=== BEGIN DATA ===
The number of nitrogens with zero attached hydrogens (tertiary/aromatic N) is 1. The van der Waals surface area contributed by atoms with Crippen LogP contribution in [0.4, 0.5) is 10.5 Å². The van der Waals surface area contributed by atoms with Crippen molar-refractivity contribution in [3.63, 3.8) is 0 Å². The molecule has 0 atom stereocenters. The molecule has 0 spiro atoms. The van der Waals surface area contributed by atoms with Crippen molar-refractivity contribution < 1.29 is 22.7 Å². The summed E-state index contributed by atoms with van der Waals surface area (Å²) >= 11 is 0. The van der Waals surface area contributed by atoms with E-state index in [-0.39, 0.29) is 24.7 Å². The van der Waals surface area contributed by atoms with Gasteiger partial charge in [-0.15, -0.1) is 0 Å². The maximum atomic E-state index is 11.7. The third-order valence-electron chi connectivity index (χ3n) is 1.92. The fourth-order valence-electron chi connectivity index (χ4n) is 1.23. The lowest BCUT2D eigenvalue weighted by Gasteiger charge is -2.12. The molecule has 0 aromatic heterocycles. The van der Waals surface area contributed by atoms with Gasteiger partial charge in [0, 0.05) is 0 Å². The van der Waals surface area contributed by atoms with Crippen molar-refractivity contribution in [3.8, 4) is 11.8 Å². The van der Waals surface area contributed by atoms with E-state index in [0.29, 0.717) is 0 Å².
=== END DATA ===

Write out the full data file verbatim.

The number of nitrogens with zero attached hydrogens (tertiary/aromatic N) is 1. The van der Waals surface area contributed by atoms with Crippen LogP contribution in [0.4, 0.5) is 10.5 Å². The van der Waals surface area contributed by atoms with Crippen molar-refractivity contribution in [3.63, 3.8) is 0 Å². The molecule has 0 atom stereocenters. The molecule has 0 spiro atoms. The van der Waals surface area contributed by atoms with Crippen molar-refractivity contribution < 1.29 is 22.7 Å². The summed E-state index contributed by atoms with van der Waals surface area (Å²) >= 11 is 0. The van der Waals surface area contributed by atoms with E-state index in [-0.39, 0.29) is 24.7 Å². The van der Waals surface area contributed by atoms with Gasteiger partial charge in [-0.15, -0.1) is 0 Å². The maximum atomic E-state index is 11.7. The third-order valence-electron chi connectivity index (χ3n) is 1.92. The fourth-order valence-electron chi connectivity index (χ4n) is 1.23. The lowest BCUT2D eigenvalue weighted by Gasteiger charge is -2.12. The molecule has 0 aromatic heterocycles. The van der Waals surface area contributed by atoms with Gasteiger partial charge in [0, 0.05) is 0 Å². The van der Waals surface area contributed by atoms with Crippen molar-refractivity contribution in [3.8, 4) is 11.8 Å². The van der Waals surface area contributed by atoms with E-state index in [0.29, 0.717) is 0 Å².